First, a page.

Plant-Based Drinks on the Rise

Zhibaishuo, prior to its introduction to the Chinese market by US-based beverage giant Coca-Cola, had undergone a major upgrade of its product portfolio in an effort to seek growth opportunities in the country’s fast-rising plant-based milk sector.

Shao Feng, CEO of Zhibaishuo — which is based in Xiamen, Fujian province — said they have rolled out a series of products, including oat, mixed grain and bean-based beverages, targeting a diversified group of consumers, particularly younger consumers.

Among them, this spring the company launched a sucrose-free oat milk on various digital platforms and offline retail channels.

Zhibaishuo recently signed renowned Chinese athletes to present a healthier and more positive product image, which matches its target demographic.

“We’ve kept focus on fast responses to meet diversified demand from the segmented plant-based sector and continue to improve our innovation capacities to attract more health-conscious consumers,” Shao said.

Plant-based milk is not a recent innovation or import from overseas. In China, walnut milk and almond milk have existed for decades, despite their continuous sales declines on a yearly basis. Soy milk and coconut milk have shown weak to flat growth over the years, said market experts.

However, oat milk is a rising new star. According to global market research provider Euromonitor International, in 2022, oat milk took up 2.4 percent of the country’s plant-based milk, in terms of market share of retail sales.

A Qianzhan Industry Research Institute report on China’s plant-based protein drink sector between 2020 and 2025 said that the annual growth rate of plant-based milk is expected to remain more than 20 percent, with an estimated market scale of over 300 billion yuan ($43.5 billion) in 2025.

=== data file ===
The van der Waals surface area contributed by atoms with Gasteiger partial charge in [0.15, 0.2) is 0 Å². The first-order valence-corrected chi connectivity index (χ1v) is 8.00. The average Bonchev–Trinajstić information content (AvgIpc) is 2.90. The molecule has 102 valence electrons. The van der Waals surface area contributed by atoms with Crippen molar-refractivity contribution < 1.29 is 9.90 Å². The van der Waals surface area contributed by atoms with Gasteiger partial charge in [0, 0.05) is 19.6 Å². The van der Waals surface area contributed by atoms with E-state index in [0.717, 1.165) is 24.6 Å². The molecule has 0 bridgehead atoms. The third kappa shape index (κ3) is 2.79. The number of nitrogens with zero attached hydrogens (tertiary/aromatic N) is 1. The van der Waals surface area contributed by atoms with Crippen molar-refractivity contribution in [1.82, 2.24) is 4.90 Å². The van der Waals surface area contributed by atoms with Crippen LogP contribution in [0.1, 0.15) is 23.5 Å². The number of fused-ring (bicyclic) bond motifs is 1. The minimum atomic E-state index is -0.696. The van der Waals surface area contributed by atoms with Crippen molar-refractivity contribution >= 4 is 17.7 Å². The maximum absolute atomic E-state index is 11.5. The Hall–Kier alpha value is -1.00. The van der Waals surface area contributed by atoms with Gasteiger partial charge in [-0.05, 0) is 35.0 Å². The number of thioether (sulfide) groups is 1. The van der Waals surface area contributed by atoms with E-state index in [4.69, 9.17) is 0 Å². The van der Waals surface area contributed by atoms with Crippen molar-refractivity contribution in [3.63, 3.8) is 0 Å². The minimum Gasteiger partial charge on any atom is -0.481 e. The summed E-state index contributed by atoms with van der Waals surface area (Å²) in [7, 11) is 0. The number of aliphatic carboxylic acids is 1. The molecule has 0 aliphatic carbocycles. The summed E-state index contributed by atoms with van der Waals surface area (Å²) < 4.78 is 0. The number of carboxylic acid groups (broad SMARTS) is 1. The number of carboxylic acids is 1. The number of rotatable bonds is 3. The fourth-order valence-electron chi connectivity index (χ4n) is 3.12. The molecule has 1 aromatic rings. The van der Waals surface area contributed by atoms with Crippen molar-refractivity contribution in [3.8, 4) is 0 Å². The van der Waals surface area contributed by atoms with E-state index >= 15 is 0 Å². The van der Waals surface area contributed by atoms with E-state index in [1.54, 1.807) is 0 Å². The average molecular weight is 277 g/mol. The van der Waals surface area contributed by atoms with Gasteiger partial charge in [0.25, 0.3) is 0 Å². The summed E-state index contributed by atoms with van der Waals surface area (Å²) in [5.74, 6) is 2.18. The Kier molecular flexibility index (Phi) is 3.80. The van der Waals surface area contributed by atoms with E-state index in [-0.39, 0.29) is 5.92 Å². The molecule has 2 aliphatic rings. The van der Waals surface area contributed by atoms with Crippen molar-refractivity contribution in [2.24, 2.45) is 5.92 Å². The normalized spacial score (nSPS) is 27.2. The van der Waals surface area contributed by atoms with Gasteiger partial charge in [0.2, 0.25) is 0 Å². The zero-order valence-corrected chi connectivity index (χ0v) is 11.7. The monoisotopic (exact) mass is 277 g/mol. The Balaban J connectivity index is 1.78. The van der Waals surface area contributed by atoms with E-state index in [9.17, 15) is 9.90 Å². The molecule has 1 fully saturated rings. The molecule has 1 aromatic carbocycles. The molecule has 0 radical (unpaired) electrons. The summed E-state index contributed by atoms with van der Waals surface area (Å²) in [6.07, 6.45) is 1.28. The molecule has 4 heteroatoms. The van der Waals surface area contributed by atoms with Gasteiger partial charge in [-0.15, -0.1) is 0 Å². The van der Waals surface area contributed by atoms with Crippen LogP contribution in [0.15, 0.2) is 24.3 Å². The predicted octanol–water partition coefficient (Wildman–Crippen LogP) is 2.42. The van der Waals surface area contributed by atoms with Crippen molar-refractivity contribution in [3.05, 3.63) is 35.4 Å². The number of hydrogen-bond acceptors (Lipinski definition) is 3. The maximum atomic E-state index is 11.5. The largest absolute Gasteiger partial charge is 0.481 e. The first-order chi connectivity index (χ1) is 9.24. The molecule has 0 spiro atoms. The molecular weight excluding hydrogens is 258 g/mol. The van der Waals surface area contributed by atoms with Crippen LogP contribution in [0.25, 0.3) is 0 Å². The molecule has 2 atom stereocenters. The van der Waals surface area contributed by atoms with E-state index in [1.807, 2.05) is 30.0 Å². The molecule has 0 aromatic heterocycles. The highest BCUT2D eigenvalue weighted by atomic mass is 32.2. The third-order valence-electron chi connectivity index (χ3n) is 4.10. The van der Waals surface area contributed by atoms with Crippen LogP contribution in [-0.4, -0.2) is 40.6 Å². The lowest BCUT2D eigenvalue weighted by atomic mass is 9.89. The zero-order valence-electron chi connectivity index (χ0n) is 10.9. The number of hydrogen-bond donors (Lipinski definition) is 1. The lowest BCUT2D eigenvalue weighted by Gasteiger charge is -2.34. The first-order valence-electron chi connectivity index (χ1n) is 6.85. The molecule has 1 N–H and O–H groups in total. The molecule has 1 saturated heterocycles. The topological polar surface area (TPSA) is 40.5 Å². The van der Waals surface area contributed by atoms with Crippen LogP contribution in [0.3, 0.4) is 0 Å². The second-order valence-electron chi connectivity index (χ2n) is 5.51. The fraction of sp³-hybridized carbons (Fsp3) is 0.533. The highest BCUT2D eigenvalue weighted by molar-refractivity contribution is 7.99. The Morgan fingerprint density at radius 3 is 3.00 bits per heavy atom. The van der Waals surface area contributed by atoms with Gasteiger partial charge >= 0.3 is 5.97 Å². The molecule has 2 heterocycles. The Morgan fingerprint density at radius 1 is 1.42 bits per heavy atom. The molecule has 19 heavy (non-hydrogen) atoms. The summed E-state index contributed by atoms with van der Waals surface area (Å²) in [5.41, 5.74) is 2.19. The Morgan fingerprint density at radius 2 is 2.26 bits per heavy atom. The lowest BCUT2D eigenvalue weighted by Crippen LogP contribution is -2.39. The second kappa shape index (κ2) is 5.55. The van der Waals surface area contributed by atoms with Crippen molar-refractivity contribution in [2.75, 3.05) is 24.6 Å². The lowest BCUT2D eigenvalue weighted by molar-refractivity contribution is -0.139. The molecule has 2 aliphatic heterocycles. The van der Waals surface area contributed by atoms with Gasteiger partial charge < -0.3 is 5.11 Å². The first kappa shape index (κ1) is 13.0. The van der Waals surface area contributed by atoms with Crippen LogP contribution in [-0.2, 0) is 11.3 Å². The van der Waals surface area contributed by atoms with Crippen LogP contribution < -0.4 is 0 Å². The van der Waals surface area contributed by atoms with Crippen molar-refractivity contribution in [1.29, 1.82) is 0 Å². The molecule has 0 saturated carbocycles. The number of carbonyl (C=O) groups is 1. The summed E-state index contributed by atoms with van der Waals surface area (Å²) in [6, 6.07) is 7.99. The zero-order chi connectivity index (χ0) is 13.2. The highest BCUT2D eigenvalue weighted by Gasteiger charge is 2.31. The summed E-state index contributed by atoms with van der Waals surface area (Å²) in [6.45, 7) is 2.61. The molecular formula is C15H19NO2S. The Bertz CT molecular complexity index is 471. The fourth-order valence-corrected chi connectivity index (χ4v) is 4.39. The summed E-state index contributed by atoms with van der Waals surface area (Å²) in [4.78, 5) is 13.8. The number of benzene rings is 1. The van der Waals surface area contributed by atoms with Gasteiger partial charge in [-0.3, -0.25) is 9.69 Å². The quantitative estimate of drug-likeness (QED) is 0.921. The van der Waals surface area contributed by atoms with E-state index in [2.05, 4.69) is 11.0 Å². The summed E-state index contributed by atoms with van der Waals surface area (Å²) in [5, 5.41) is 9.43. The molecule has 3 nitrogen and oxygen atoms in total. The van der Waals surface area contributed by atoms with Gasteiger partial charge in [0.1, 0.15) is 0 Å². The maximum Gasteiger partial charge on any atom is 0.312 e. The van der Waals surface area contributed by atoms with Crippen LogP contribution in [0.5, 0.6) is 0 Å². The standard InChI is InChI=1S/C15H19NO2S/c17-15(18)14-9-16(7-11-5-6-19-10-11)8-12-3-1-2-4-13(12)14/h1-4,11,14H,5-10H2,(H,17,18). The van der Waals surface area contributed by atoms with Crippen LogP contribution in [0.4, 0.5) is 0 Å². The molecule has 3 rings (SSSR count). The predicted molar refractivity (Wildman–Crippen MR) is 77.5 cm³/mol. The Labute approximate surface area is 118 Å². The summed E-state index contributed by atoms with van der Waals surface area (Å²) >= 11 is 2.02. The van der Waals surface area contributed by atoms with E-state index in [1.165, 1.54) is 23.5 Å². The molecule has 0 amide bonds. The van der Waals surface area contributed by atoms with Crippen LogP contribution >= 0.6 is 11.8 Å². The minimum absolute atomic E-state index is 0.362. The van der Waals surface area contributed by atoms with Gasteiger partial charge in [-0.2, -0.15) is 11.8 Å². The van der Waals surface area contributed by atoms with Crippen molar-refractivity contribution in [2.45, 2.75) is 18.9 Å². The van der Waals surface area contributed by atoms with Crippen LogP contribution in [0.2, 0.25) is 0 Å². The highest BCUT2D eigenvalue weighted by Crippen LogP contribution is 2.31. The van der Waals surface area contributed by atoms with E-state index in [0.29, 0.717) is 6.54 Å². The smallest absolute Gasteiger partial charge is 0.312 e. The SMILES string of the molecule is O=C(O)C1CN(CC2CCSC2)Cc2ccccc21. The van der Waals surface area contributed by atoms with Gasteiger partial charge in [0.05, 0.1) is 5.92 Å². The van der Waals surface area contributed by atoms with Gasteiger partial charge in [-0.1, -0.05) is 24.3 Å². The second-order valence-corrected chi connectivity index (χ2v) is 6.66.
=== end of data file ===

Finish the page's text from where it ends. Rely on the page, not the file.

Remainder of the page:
Research agency Mintel Group said traditional plant-based drinks still lead in terms of market penetration, among which coconut and soy-based drinks lead the share of “have drunk and will purchase again” ratings from consumers.

Meanwhile, nut-based drinks, such as peanut, almond and walnut-based beverages, have either a higher share of “have drunk but will not purchase again” or a lower share of “have drunk and will purchase again”, indicating the loss of target audiences for traditional nut-based drinks and a stable dominant position of coconut and soy-based drinks.

In contrast, oat-based drinks enjoy a relatively modest penetration rate — close to that of walnut and almond-based drinks and a higher share of “have drunk and will purchase again” than that of walnut and almond-based drinks, reflecting the strong growth and market potential of oat-based drinks as an emerging plant-based beverage in China’s market.

FreeNow coconut milk, founded in 2015, built its second factory in Hainan province in March, sharply increasing its annual production capacity by 100,000 metric tons. The project required an investment of 160 million yuan. Combined with its first factory in Zhejiang province, Free-Now’s total annual production capacity now stands at nearly 200,000 tons.

Its key product — coconut-based milk — saw revenue double in both 2021 and 2022, the company said.

FreeNow’s coconut-based milk recorded a revenue of more than 1 billion yuan last year. The company has both a business-to-business category, mainly supplying restaurants, as well as ready-to-drink products aimed at retailers.

For example, its coconut water product, with a liter priced at 18.9 yuan, is made from coconuts grown and picked in Thailand before being shipped to China for processing to keep them fresh, said the company.

New product development is critical to the growth of plant-based drinks. Soy-based drinks are promising thanks to the high-quality content endorsed by the National Nutrition Guide, according to Mintel.

Opportunities also lie in the well-recognized health and functional benefits, especially probiotic, said Rika Huang, a research analyst of Mintel.

Brands can establish themselves as healthy, feel-good choices that act on consumers’ behalf in fulfilling their desire for sustainability.

However, plant-based milk, even oat-milk, is still just beginning to take off. Poor flavor and taste are the key complaints of plant-based drinks, while fewer respondents are dissatisfied with the quality and content of protein, which are important purchasing motivations.

Therefore, taste and flavor are the critical determinants for the success or failure of plant-based drinks, while the quality and content of protein can help brands differentiate themselves from the competition, according to Mintel. Thus, brands can prioritize the improvement of flavor and taste over formula upgrades, it suggested.

Kate Zhang, a marketing executive based in Beijing, said she only mixes oat-milk when drinking coffee. “I don’t like the taste of oat-milk compared with milk, even though I am aware of its health benefits,” said Zhang, who frequently works out at a gym. (Source: China Daily)

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